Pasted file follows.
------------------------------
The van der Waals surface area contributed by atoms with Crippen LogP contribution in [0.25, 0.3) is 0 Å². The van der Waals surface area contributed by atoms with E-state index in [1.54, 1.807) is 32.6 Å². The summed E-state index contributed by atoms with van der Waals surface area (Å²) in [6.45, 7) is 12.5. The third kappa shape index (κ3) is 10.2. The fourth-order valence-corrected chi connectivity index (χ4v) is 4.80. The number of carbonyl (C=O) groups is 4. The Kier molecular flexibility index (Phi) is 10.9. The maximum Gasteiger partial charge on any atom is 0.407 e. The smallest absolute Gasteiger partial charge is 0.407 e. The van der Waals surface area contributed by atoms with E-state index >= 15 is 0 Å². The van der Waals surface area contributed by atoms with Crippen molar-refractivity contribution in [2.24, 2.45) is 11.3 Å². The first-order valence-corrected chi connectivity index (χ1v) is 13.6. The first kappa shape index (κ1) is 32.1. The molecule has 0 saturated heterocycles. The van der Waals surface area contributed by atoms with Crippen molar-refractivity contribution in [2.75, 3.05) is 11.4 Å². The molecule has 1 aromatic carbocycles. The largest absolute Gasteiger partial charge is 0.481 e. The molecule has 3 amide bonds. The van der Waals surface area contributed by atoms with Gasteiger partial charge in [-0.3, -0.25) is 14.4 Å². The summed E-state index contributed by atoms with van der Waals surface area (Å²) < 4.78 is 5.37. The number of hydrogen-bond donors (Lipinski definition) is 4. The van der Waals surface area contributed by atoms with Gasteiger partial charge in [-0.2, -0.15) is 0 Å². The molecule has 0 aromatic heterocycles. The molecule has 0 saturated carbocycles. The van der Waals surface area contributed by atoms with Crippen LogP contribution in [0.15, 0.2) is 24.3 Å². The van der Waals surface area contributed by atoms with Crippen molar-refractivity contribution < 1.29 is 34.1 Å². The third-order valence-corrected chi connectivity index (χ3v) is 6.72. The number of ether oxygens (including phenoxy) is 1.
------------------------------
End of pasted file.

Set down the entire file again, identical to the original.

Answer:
The van der Waals surface area contributed by atoms with Crippen LogP contribution in [0.25, 0.3) is 0 Å². The van der Waals surface area contributed by atoms with E-state index in [1.54, 1.807) is 32.6 Å². The summed E-state index contributed by atoms with van der Waals surface area (Å²) in [6.45, 7) is 12.5. The third kappa shape index (κ3) is 10.2. The fourth-order valence-corrected chi connectivity index (χ4v) is 4.80. The number of carbonyl (C=O) groups is 4. The Kier molecular flexibility index (Phi) is 10.9. The maximum Gasteiger partial charge on any atom is 0.407 e. The smallest absolute Gasteiger partial charge is 0.407 e. The van der Waals surface area contributed by atoms with E-state index >= 15 is 0 Å². The van der Waals surface area contributed by atoms with Crippen molar-refractivity contribution in [2.24, 2.45) is 11.3 Å². The first-order valence-corrected chi connectivity index (χ1v) is 13.6. The first kappa shape index (κ1) is 32.1. The molecule has 0 saturated heterocycles. The van der Waals surface area contributed by atoms with Crippen molar-refractivity contribution in [2.75, 3.05) is 11.4 Å². The molecule has 1 aromatic carbocycles. The largest absolute Gasteiger partial charge is 0.481 e. The molecule has 3 amide bonds. The van der Waals surface area contributed by atoms with Gasteiger partial charge in [-0.3, -0.25) is 14.4 Å². The summed E-state index contributed by atoms with van der Waals surface area (Å²) < 4.78 is 5.37. The number of hydrogen-bond donors (Lipinski definition) is 4. The van der Waals surface area contributed by atoms with Gasteiger partial charge in [-0.2, -0.15) is 0 Å². The molecule has 0 aromatic heterocycles. The molecule has 0 saturated carbocycles. The van der Waals surface area contributed by atoms with Crippen LogP contribution in [0.15, 0.2) is 24.3 Å². The van der Waals surface area contributed by atoms with Crippen molar-refractivity contribution < 1.29 is 34.1 Å². The third-order valence-corrected chi connectivity index (χ3v) is 6.72. The number of ether oxygens (including phenoxy) is 1.